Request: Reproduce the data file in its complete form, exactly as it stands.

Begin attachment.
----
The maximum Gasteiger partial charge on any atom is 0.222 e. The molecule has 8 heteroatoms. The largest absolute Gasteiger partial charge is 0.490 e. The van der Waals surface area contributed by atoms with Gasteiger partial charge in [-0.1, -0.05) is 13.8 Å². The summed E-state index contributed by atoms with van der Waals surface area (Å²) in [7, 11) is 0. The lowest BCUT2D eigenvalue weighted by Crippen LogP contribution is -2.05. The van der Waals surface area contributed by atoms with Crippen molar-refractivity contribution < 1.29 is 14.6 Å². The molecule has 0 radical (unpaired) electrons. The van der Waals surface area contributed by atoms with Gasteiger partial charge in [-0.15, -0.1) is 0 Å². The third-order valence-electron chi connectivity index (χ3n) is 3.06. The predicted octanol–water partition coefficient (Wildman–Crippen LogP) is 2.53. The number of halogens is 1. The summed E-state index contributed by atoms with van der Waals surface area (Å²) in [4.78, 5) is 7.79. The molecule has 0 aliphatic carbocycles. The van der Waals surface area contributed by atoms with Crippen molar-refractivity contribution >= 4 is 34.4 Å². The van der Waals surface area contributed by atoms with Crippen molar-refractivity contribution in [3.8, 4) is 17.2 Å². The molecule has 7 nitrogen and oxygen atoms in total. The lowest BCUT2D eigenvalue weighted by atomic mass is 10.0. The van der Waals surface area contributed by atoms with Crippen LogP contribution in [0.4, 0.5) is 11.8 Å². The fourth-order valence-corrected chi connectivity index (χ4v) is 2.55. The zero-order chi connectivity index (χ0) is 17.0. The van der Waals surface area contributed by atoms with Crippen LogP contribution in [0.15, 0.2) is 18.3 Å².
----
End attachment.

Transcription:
The maximum Gasteiger partial charge on any atom is 0.222 e. The molecule has 8 heteroatoms. The largest absolute Gasteiger partial charge is 0.490 e. The van der Waals surface area contributed by atoms with Gasteiger partial charge in [-0.1, -0.05) is 13.8 Å². The summed E-state index contributed by atoms with van der Waals surface area (Å²) in [7, 11) is 0. The lowest BCUT2D eigenvalue weighted by Crippen LogP contribution is -2.05. The van der Waals surface area contributed by atoms with Crippen molar-refractivity contribution < 1.29 is 14.6 Å². The molecule has 0 radical (unpaired) electrons. The van der Waals surface area contributed by atoms with Gasteiger partial charge in [-0.15, -0.1) is 0 Å². The third-order valence-electron chi connectivity index (χ3n) is 3.06. The predicted octanol–water partition coefficient (Wildman–Crippen LogP) is 2.53. The number of halogens is 1. The summed E-state index contributed by atoms with van der Waals surface area (Å²) in [4.78, 5) is 7.79. The molecule has 0 aliphatic carbocycles. The van der Waals surface area contributed by atoms with Crippen molar-refractivity contribution >= 4 is 34.4 Å². The van der Waals surface area contributed by atoms with Crippen molar-refractivity contribution in [3.8, 4) is 17.2 Å². The molecule has 7 nitrogen and oxygen atoms in total. The lowest BCUT2D eigenvalue weighted by atomic mass is 10.0. The van der Waals surface area contributed by atoms with Crippen LogP contribution in [0.4, 0.5) is 11.8 Å². The fourth-order valence-corrected chi connectivity index (χ4v) is 2.55. The zero-order chi connectivity index (χ0) is 17.0. The van der Waals surface area contributed by atoms with Crippen LogP contribution in [0.15, 0.2) is 18.3 Å².